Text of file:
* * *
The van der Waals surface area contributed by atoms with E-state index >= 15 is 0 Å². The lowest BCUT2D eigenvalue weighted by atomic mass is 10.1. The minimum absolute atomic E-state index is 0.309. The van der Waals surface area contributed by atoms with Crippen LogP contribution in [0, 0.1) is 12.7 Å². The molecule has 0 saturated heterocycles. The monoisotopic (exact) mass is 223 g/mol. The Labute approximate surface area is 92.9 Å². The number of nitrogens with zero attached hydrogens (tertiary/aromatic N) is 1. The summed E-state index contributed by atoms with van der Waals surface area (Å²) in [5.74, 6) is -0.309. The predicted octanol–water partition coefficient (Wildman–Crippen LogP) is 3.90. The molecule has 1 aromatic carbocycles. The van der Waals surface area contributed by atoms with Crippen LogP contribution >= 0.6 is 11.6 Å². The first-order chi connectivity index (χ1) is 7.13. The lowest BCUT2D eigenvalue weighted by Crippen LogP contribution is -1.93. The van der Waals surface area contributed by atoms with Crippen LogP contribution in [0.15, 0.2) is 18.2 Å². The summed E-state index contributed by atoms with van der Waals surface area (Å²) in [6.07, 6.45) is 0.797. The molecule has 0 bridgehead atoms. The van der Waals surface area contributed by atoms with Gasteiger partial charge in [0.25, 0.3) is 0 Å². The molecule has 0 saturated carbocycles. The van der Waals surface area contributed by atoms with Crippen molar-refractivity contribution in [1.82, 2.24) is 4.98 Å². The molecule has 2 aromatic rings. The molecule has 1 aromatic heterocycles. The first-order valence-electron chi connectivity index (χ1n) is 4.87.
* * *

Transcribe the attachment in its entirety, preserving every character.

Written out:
The van der Waals surface area contributed by atoms with E-state index >= 15 is 0 Å². The lowest BCUT2D eigenvalue weighted by atomic mass is 10.1. The minimum absolute atomic E-state index is 0.309. The van der Waals surface area contributed by atoms with Crippen LogP contribution in [0, 0.1) is 12.7 Å². The molecule has 0 saturated heterocycles. The monoisotopic (exact) mass is 223 g/mol. The Labute approximate surface area is 92.9 Å². The number of nitrogens with zero attached hydrogens (tertiary/aromatic N) is 1. The summed E-state index contributed by atoms with van der Waals surface area (Å²) in [5.74, 6) is -0.309. The predicted octanol–water partition coefficient (Wildman–Crippen LogP) is 3.90. The molecule has 1 aromatic carbocycles. The van der Waals surface area contributed by atoms with Crippen LogP contribution >= 0.6 is 11.6 Å². The first-order chi connectivity index (χ1) is 7.13. The lowest BCUT2D eigenvalue weighted by Crippen LogP contribution is -1.93. The van der Waals surface area contributed by atoms with Crippen LogP contribution in [0.15, 0.2) is 18.2 Å². The summed E-state index contributed by atoms with van der Waals surface area (Å²) in [6.07, 6.45) is 0.797. The molecule has 0 bridgehead atoms. The van der Waals surface area contributed by atoms with Gasteiger partial charge in [0.25, 0.3) is 0 Å². The molecule has 0 saturated carbocycles. The van der Waals surface area contributed by atoms with Crippen molar-refractivity contribution in [1.82, 2.24) is 4.98 Å². The molecule has 2 aromatic rings. The molecule has 1 aromatic heterocycles. The first-order valence-electron chi connectivity index (χ1n) is 4.87.